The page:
tṛtsu Occurs in the Rigveda, once in the singular and several times in the plural, as a proper name. The Trtsus were clearly helpers of Sudās in the great battle against the ten kings, Simyu, the Turvaśa, the Druhyu, Kavasa, the Pūru, the Anu, Bheda, Sambara, the two Vaikarnas, and perhaps the Yadu, who led with them as allies the Matsyas, Pakthas, Bhalānas, Alinas, Visānins, Sivas, Ajas, Sigrus, and perhaps Yaksus. The defeat of the ten kings is celebrated in one hymn of the Rigveda, and is evidently alluded to in two others. The great battle took place on the Parusnī, but there was also a fight on the Yamunā with Bheda, the Ajas, Sigrus, and Yaksus. As the Yamunā and the Parusnī represent opposite ends of the territory of the Trtsus (for we cannot with Hopkins safely identify the streams), it is difficult to see exactly how the ten kings could be confederated, but it should be noted that the references to the ten kings occur in the two later hymns, and not in the hymn describing the battle itself; besides, absolute numerical accuracy cannot be insisted upon.It is difficult exactly to determine the character of the Trtsus, especially in their relation to the Bharatas, who under Visvamitra’s guidance are represented as prospering and as advancing to the Vipāś and Sutudrī. Roth ingeniously brought this into connexion with the defeat of his enemies by Sudās, which is celebrated in the seventh book of the Rigveda—a book attributed to the Vasistha family—and thought that there was a reference in one verse to the defeat of the Bharatas by Sudās. But it seems certain that the verse is mistranslated, and that the Bharatas are really represented as victors with Sudās. Ludwig accordingly identifies the Trtsus and the Bharatas. Oldenberg, after accepting this view at first, later expressed the opinion that the Trtsus were the priests of the Bharata people, and therefore identical with the Vasisthas. This view is supported by the fact that in one passage the Trtsus are clearly described as wearing their hair in the peculiar manner affected by the Vasisthas, and would in that passage thus seem to represent the Vasisthas. But Geldner has suggested with great probability that Trtsu, who is once mentioned in the singular, means the Trtsu king—that is, Sudās. This explanation alone justifies the description of the Bharatas as Trtsūnām viśah, ‘ subjects of the Trtsus,’ meaning the Trtsu Gotra or family, for the people could not be said to be subjects of a body of priests. The Vasisthas might be called Trtsus because of their close con¬nexion with the royal house of that people. The reverse process is also quite possible, but is rendered improbable by the fact that the Pratrdah are referred to as receiving Vasistha. This name of the Trtsu dynasty is probably older than its connexion with Vasistha in the time of Sudās, a conclusion supported by the name of Pratardana, who is mentioned later as a descendant of Divodāsa, an ancestor of Sudās. The Trtsu dynasty could therefore hardly have been referred to as Vasisthas. For the further history of the dynasty and its relation with Vasistha and Viśvāmitra, see Sudās. If the Trtsus and their subjects, the Bharatas, were in the Rigvedic period at war with the tribes on either side of the territory between the Parusnī and the Yamunā, it is clear that later on they coalesced with the Pūrus and probably others of those tribes to form the Kuru people. Already in the Rigveda the Trtsus are allied with the Srñjayas, and in the śatapatha Brāhmana one Purohita serves both Kurus and Srñjayas. Hillebrandt considers that the Trtsus cannot be identified with the Bharatas, but that Sudās and the Bharatas represent an invading body, which, however, became allied with the Trtsus and the Vasistha priests. He also thinks that the Rigveda reveals a time when Divodāsa, the grandfather or ancestor of Sudās, was living in Arachosia, on the Sarasvatī, and warring against the Panis, whom he identifies with the Parnians. But this conjecture cannot be regarded as probable. In the Sarasvatī it is not necessary to see any other river than the later Sarasvatī, in the middle country, which flowed within the boundaries of the Trtsus: it is also significant that there are references to contests between Turvaśa Yadu and Atithigva or Divodāsa. Thus there is no reason to doubt that Divodāsa and the Bharatas were in the middle country, and not in Iran.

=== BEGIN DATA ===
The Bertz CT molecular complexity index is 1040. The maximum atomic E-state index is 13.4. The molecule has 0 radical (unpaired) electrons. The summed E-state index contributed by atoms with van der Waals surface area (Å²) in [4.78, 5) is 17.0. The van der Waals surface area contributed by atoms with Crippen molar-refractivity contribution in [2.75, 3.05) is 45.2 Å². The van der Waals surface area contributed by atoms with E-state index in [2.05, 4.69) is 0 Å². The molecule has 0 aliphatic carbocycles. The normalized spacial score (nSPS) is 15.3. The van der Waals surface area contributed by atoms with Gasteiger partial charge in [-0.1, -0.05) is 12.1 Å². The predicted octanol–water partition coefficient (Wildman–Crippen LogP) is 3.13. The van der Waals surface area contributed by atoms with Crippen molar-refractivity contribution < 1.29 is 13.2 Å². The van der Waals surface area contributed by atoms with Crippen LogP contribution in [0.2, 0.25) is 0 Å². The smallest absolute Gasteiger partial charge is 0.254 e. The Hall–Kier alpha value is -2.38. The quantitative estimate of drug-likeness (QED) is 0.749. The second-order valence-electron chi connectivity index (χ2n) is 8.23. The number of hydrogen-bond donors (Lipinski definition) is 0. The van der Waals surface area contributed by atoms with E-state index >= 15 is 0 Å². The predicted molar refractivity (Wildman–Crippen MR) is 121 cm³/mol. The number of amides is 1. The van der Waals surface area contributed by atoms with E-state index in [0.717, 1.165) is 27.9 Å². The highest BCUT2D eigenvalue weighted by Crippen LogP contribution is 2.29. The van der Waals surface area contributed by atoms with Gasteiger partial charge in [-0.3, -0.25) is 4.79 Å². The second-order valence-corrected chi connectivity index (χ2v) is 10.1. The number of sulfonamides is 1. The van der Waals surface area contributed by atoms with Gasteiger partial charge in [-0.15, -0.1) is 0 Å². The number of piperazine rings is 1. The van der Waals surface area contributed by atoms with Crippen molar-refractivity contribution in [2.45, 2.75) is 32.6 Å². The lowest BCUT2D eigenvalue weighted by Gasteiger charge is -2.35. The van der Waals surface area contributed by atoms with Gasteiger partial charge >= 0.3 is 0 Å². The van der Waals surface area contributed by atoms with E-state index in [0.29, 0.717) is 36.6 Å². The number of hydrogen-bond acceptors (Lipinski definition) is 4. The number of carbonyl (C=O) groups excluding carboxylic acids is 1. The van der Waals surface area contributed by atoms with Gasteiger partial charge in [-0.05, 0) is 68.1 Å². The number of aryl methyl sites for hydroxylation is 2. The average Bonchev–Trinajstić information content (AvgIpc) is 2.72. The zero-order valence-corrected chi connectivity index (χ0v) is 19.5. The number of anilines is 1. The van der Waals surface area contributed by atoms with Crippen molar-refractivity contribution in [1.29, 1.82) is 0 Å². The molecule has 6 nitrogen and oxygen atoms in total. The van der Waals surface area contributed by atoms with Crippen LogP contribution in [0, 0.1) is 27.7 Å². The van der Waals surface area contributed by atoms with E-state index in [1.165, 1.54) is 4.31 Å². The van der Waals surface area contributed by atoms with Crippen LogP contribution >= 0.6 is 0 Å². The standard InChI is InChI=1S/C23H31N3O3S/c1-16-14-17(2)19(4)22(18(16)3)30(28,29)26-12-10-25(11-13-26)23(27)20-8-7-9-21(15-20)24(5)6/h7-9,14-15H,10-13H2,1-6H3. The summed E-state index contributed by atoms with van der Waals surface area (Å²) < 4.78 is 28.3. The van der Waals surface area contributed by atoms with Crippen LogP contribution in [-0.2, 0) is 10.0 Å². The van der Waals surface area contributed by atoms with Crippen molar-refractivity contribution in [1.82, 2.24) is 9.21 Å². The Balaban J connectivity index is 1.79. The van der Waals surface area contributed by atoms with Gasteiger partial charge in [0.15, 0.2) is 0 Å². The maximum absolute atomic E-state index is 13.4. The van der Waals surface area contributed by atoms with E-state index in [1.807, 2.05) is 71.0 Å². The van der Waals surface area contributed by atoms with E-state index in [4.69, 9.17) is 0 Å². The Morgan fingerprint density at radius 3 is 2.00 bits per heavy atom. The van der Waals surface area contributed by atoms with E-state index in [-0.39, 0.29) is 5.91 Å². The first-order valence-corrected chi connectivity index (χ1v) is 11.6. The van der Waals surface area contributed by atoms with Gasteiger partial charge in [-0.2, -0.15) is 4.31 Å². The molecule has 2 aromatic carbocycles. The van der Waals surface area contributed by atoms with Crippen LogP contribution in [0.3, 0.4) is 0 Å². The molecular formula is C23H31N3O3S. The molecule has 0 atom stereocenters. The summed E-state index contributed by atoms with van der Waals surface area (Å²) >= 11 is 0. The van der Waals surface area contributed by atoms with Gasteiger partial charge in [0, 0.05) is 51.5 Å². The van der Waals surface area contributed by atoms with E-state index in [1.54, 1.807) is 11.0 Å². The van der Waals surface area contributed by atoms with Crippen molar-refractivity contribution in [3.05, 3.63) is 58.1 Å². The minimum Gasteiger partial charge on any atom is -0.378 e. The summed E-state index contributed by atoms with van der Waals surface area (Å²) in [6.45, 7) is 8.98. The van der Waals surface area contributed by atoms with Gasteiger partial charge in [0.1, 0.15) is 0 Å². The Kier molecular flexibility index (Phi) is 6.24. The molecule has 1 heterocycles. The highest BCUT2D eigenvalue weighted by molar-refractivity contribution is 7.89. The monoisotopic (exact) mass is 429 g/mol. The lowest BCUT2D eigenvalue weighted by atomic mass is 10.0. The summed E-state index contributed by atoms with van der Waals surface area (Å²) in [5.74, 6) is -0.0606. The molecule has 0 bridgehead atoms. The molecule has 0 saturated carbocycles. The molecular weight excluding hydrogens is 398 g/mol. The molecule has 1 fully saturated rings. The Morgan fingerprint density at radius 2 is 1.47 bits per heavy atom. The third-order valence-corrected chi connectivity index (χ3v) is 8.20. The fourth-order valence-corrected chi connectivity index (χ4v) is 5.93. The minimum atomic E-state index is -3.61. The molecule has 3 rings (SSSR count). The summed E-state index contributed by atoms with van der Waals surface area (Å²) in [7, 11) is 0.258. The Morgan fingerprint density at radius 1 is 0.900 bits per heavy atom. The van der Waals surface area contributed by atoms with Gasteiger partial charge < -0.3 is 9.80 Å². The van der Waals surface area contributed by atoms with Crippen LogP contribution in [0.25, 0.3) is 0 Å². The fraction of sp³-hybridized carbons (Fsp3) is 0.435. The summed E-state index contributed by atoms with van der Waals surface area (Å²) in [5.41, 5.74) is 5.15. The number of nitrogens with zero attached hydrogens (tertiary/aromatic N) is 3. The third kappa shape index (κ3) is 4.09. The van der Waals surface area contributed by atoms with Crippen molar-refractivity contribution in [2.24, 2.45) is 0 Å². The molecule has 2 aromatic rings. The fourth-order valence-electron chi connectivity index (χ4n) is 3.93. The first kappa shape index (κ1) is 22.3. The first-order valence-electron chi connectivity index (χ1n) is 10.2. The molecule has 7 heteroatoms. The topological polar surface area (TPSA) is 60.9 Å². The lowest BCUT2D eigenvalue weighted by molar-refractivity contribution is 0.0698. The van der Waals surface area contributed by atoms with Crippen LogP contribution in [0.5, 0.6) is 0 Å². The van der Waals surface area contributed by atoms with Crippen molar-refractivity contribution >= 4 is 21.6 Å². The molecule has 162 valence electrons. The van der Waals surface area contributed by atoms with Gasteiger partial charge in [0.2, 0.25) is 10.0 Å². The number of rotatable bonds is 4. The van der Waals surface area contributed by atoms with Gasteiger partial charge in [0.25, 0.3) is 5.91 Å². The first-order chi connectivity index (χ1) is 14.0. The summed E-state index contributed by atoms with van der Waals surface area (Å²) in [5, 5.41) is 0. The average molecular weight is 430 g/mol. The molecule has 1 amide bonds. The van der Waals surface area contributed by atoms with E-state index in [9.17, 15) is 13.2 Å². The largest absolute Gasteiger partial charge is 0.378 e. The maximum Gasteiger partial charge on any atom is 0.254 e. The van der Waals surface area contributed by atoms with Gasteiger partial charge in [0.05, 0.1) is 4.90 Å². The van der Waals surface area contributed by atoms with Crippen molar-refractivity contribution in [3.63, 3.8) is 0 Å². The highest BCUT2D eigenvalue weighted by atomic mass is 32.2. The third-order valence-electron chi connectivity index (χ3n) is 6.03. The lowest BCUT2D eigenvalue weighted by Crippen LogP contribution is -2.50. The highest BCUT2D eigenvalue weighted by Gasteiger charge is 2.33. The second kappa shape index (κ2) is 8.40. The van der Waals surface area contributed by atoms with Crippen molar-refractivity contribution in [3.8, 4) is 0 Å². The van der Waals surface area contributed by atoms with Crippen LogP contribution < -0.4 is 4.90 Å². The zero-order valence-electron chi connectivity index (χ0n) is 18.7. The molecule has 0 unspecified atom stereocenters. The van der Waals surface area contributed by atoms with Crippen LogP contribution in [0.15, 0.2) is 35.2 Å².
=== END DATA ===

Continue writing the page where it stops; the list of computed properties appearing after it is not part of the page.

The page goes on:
trasadasyu Son of Purukutsa, is mentioned in the Rigveda as king of the Pūrus. He was born to Purukutsa by his wife, Purukutsānī, at a time of great distress; this, according to Sāyana, refers to Purukutsa’s captivity: possibly his death is really meant. Trasadasyu was also a descendant of Giriksit and Purukutsa was a descendant of Durgaha. The genealogy, therefore, appears to be: Durgaha, Giriksit, Purukutsa, Trasa­dasyu. Trasadasyu was the ancestor of Tpksi, and, according to Ludwig, had a son Hiranin. Trasadasyu’s chronological position is determined by the fact that his father, Purukutsa, was a contemporary of Sudās, either as an opponent or as a friend. That Purukutsa was an enemy of Sudās is more probable, because the latter’s predecessor, Divodāsa, was apparently at enmity with the Pūrus, and in the battle of the ten kings Pūrus were ranged against Sudās and the Trtsus. Trasadasyu himself seems to have been an energetic king. His people, the Pūrus, were settled on the Sarasvatī, which was, no doubt, the stream in the middle country, that locality according well with the later union of the Pūrus with the Kuru people, who inhabited that country. This union is exemplified in the person of Kuruśravana, who is called Trāsadasyava, ‘ descendant of Trasadasyu,’ in the Rigveda, whose father was Mitrātithi, and whose son was Upamaśravas. The relation of Mitrātithi to Trksi does not appear. Another descendant of Trasadasyu was Tryaruna Traivrsna, who is simply called Trasadasyu in a hymn of the Rigveda. He was not only a 4 descendant of Trivrsan,’ but, according to the Pañcavimśa Brāhmana, he was also Traidhātva, descendant of Tridhātu.’ The order of these two predecessors of Tryaruna cannot be determined in any way from Vedic literature. According to the later tradition, a prince named Tridhanvan preceded Tryaruna in the succession. Vedic tradition further fails to show in what precise relation Trasadasyu stood to Trivrsan or Tryaruna.